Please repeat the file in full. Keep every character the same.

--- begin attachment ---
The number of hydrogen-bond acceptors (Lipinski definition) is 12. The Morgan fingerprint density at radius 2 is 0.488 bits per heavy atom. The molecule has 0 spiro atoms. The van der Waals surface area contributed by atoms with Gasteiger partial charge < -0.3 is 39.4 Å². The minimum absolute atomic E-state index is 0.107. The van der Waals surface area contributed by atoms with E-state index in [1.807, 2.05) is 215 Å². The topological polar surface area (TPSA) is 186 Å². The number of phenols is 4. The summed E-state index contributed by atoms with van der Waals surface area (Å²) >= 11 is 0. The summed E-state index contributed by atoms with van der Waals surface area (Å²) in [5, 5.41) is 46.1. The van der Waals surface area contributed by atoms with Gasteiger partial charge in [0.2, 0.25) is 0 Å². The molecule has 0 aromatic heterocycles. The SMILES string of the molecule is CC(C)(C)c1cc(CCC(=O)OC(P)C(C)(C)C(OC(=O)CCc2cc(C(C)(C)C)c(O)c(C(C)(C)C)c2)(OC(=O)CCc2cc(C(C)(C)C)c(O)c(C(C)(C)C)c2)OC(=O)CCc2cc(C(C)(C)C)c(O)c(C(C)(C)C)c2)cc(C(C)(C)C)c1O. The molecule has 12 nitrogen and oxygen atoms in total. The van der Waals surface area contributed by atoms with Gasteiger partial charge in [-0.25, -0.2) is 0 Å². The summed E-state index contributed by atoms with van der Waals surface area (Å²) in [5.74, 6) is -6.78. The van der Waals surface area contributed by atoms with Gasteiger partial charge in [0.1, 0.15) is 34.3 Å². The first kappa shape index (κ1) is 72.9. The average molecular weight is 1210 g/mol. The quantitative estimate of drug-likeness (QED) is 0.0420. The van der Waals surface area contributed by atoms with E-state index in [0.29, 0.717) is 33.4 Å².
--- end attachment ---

The number of hydrogen-bond acceptors (Lipinski definition) is 12. The Morgan fingerprint density at radius 2 is 0.488 bits per heavy atom. The molecule has 0 spiro atoms. The van der Waals surface area contributed by atoms with Gasteiger partial charge < -0.3 is 39.4 Å². The minimum absolute atomic E-state index is 0.107. The van der Waals surface area contributed by atoms with E-state index in [1.807, 2.05) is 215 Å². The topological polar surface area (TPSA) is 186 Å². The number of phenols is 4. The summed E-state index contributed by atoms with van der Waals surface area (Å²) >= 11 is 0. The summed E-state index contributed by atoms with van der Waals surface area (Å²) in [5, 5.41) is 46.1. The van der Waals surface area contributed by atoms with Gasteiger partial charge in [0.2, 0.25) is 0 Å². The molecule has 0 aromatic heterocycles. The SMILES string of the molecule is CC(C)(C)c1cc(CCC(=O)OC(P)C(C)(C)C(OC(=O)CCc2cc(C(C)(C)C)c(O)c(C(C)(C)C)c2)(OC(=O)CCc2cc(C(C)(C)C)c(O)c(C(C)(C)C)c2)OC(=O)CCc2cc(C(C)(C)C)c(O)c(C(C)(C)C)c2)cc(C(C)(C)C)c1O. The molecule has 12 nitrogen and oxygen atoms in total. The van der Waals surface area contributed by atoms with Gasteiger partial charge in [-0.25, -0.2) is 0 Å². The summed E-state index contributed by atoms with van der Waals surface area (Å²) in [5.74, 6) is -6.78. The van der Waals surface area contributed by atoms with Gasteiger partial charge in [0.1, 0.15) is 34.3 Å². The first kappa shape index (κ1) is 72.9. The average molecular weight is 1210 g/mol. The quantitative estimate of drug-likeness (QED) is 0.0420. The van der Waals surface area contributed by atoms with E-state index in [0.29, 0.717) is 33.4 Å².